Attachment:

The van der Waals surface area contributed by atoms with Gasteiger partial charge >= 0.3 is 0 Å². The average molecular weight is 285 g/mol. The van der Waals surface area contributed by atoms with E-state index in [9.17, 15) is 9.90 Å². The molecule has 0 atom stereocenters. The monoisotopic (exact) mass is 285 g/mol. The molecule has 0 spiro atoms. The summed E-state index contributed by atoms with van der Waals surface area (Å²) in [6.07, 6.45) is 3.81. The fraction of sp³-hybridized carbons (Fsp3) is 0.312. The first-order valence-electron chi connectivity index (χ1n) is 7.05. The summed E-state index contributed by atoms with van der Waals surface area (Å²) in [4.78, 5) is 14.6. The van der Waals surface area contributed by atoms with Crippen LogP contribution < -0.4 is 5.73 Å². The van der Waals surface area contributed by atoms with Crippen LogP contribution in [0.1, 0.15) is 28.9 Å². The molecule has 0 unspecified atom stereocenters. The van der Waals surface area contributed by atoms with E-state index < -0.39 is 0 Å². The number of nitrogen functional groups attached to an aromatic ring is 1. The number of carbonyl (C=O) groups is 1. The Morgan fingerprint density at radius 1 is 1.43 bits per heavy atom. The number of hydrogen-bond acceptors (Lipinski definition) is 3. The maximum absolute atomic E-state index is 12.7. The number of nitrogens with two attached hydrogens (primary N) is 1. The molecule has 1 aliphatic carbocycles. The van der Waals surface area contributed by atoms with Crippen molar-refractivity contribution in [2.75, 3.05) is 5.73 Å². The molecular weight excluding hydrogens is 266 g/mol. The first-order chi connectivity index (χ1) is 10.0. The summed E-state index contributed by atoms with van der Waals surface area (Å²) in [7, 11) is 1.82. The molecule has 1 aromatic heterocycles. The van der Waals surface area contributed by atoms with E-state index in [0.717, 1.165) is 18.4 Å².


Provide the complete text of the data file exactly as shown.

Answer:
The van der Waals surface area contributed by atoms with Gasteiger partial charge >= 0.3 is 0 Å². The average molecular weight is 285 g/mol. The van der Waals surface area contributed by atoms with E-state index in [9.17, 15) is 9.90 Å². The molecule has 0 atom stereocenters. The monoisotopic (exact) mass is 285 g/mol. The molecule has 0 spiro atoms. The summed E-state index contributed by atoms with van der Waals surface area (Å²) in [6.07, 6.45) is 3.81. The fraction of sp³-hybridized carbons (Fsp3) is 0.312. The first-order valence-electron chi connectivity index (χ1n) is 7.05. The summed E-state index contributed by atoms with van der Waals surface area (Å²) in [4.78, 5) is 14.6. The van der Waals surface area contributed by atoms with Crippen LogP contribution < -0.4 is 5.73 Å². The van der Waals surface area contributed by atoms with Crippen LogP contribution in [0.1, 0.15) is 28.9 Å². The molecule has 0 unspecified atom stereocenters. The van der Waals surface area contributed by atoms with E-state index < -0.39 is 0 Å². The number of nitrogen functional groups attached to an aromatic ring is 1. The number of carbonyl (C=O) groups is 1. The Morgan fingerprint density at radius 1 is 1.43 bits per heavy atom. The number of hydrogen-bond acceptors (Lipinski definition) is 3. The maximum absolute atomic E-state index is 12.7. The number of nitrogens with two attached hydrogens (primary N) is 1. The molecule has 1 aliphatic carbocycles. The van der Waals surface area contributed by atoms with Crippen molar-refractivity contribution in [2.75, 3.05) is 5.73 Å². The molecular weight excluding hydrogens is 266 g/mol. The first-order chi connectivity index (χ1) is 10.0. The summed E-state index contributed by atoms with van der Waals surface area (Å²) in [7, 11) is 1.82. The molecule has 1 aromatic heterocycles. The van der Waals surface area contributed by atoms with E-state index in [0.717, 1.165) is 18.4 Å².